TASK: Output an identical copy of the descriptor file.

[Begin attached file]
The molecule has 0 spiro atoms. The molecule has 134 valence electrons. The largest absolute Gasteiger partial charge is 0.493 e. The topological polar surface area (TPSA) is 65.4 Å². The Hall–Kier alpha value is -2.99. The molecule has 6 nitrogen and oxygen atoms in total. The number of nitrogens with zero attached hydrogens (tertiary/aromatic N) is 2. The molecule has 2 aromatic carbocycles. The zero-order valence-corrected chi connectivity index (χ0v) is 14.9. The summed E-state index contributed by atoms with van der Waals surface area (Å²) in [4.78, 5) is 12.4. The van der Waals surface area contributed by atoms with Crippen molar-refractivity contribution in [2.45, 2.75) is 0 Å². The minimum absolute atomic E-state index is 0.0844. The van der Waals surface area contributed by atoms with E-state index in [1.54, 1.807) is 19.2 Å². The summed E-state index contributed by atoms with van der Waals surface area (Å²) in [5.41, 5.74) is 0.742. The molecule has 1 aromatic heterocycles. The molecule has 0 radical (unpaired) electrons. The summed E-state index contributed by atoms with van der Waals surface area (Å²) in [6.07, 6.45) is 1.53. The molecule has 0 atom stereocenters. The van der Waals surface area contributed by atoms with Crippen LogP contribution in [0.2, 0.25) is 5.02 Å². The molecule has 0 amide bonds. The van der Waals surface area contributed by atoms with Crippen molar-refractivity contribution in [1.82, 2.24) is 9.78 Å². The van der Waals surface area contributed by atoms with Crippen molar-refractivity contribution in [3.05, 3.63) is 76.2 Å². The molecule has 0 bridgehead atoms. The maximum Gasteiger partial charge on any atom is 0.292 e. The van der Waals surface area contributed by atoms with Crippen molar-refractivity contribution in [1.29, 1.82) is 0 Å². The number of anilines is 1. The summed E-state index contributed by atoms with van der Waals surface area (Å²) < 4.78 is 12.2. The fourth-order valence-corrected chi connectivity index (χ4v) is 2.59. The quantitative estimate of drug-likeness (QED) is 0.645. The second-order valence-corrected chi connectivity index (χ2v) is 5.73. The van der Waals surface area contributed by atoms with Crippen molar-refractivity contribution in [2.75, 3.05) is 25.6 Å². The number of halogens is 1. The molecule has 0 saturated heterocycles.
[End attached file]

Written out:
The molecule has 0 spiro atoms. The molecule has 134 valence electrons. The largest absolute Gasteiger partial charge is 0.493 e. The topological polar surface area (TPSA) is 65.4 Å². The Hall–Kier alpha value is -2.99. The molecule has 6 nitrogen and oxygen atoms in total. The number of nitrogens with zero attached hydrogens (tertiary/aromatic N) is 2. The molecule has 2 aromatic carbocycles. The zero-order valence-corrected chi connectivity index (χ0v) is 14.9. The summed E-state index contributed by atoms with van der Waals surface area (Å²) in [4.78, 5) is 12.4. The van der Waals surface area contributed by atoms with Crippen molar-refractivity contribution in [2.45, 2.75) is 0 Å². The minimum absolute atomic E-state index is 0.0844. The van der Waals surface area contributed by atoms with E-state index in [1.54, 1.807) is 19.2 Å². The summed E-state index contributed by atoms with van der Waals surface area (Å²) in [5.41, 5.74) is 0.742. The molecule has 1 aromatic heterocycles. The molecule has 0 radical (unpaired) electrons. The summed E-state index contributed by atoms with van der Waals surface area (Å²) in [6.07, 6.45) is 1.53. The molecule has 0 atom stereocenters. The van der Waals surface area contributed by atoms with Crippen LogP contribution in [0.2, 0.25) is 5.02 Å². The molecule has 0 amide bonds. The van der Waals surface area contributed by atoms with Crippen molar-refractivity contribution in [1.82, 2.24) is 9.78 Å². The van der Waals surface area contributed by atoms with Crippen molar-refractivity contribution in [3.05, 3.63) is 76.2 Å². The molecule has 0 bridgehead atoms. The maximum Gasteiger partial charge on any atom is 0.292 e. The van der Waals surface area contributed by atoms with Crippen molar-refractivity contribution in [1.29, 1.82) is 0 Å². The number of anilines is 1. The summed E-state index contributed by atoms with van der Waals surface area (Å²) < 4.78 is 12.2. The fourth-order valence-corrected chi connectivity index (χ4v) is 2.59. The quantitative estimate of drug-likeness (QED) is 0.645. The second-order valence-corrected chi connectivity index (χ2v) is 5.73. The van der Waals surface area contributed by atoms with Crippen molar-refractivity contribution in [2.75, 3.05) is 25.6 Å². The number of halogens is 1. The molecule has 0 saturated heterocycles.